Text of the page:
The 28th Annual Orthopaedic Trauma Association Meeting was a stage for great thinking and ideas on safety, quality and cost containment. Dr. Robert Probe’s presidential address featured Dr. Ernest Codman’s pursuit of the ‘End Result Card’ – a card devised at the turn of last century to track patients’ demographics, diagnosis, method of treatment and long-term outcome. Of course, like many good ideas involving change, it was met with arctic enthusiasm. Measuring surgeon performance was apparently frowned upon in medical circles at the time, as Ernest’s privileges were promptly revoked at Mass General in 1914 for proposing it. Monitoring and understanding the collective patient experience to improve the overall quality of care may be a norm now, but it was considered a radical idea back in those days. The End Result Card was just the beginning. Dr. Codman’s vision was for an ‘End Results System’ in which all doctors would be required to submit standardized information into a central repository that would be made available to the public.
It begs the question, if End Results Data were embraced from the get go, where would US Healthcare be now with our “big data” crunching power? Imagine measuring/observing and recording every quantifiable aspect of an episode of care for a total knee arthroscopy (TKA). Everything about the patient, the pre-/peri-/post operative care, rehab and cost would be recorded. Patterns in this data associated with optimal outcomes and the best value could be rendered. As a prospective patient for TKA, your patient information could dictate the surgeon, the time of year for your surgery and the precise impact your BMI could have on the clinical and economic outcomes. We’d be able to say with confidence that losing ten pounds prior to surgery saves $1,000 on the episode of care but only if you are a man between the age of 50 and 70 living on the East Coast. Or, waiting until spring means three fewer sessions of physical therapy if you are in a city with a population greater than one million people.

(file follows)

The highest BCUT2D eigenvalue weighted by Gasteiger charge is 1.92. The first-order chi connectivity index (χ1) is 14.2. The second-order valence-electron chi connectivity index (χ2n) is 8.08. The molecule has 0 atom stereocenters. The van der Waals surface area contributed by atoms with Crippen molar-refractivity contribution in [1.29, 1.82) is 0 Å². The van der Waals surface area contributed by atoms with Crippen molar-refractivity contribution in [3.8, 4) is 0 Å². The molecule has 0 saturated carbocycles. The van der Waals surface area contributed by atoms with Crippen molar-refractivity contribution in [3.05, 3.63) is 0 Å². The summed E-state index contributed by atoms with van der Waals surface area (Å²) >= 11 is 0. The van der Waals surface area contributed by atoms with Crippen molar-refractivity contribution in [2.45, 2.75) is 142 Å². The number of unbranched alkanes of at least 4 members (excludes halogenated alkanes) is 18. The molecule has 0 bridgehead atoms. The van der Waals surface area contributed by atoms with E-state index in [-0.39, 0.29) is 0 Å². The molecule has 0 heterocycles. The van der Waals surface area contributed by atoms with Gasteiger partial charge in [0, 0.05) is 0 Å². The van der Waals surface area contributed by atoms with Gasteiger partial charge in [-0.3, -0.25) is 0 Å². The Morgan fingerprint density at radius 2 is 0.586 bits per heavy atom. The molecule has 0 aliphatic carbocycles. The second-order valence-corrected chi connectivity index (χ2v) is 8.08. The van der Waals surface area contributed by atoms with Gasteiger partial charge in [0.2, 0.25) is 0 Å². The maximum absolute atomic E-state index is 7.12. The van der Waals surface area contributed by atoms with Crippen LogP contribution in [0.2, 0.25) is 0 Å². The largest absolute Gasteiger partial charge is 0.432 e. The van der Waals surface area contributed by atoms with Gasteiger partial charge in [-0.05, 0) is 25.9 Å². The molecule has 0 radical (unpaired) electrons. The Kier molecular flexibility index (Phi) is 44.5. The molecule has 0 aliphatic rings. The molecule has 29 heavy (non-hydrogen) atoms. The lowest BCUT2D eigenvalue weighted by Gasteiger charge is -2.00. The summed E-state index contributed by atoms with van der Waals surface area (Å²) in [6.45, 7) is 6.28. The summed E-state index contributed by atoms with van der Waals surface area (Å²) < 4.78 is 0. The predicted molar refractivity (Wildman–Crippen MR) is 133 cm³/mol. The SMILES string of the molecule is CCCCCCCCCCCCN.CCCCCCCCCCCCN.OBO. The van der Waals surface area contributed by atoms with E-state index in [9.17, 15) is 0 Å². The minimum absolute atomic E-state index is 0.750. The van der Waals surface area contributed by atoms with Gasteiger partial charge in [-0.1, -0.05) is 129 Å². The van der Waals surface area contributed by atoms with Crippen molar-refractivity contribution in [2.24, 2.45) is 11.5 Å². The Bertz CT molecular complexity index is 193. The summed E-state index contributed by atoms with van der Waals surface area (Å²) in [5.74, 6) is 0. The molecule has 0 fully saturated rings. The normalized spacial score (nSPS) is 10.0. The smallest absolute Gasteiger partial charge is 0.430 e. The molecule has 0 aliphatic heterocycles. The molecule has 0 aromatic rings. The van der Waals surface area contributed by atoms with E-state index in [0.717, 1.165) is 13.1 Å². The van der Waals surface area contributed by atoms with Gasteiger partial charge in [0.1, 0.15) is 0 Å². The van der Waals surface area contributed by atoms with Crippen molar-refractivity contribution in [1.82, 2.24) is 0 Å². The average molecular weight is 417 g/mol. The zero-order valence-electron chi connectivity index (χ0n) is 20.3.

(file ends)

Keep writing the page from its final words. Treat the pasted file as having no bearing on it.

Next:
The reality we live in means the average person in Mississippi cannot board a plane for a TKA center of excellence located in New York City. But with The End Result System Data linked to computing, facilities everywhere can examine data patterns in outcomes to help improve the processes and procedures they have in place. So, that Mississippian can Uber to the hospital instead of venturing to far off cities, with confidence. And what do you know, the data just might reveal that staying local for this procedure shortens post-operative recovery by a week. Important for the patient, her grandchildren and her employer.
Dr. Codman recognized the power of good data. Thankfully, we are starting to recognize it too.
Dagen H: Putting Some Perspective On Change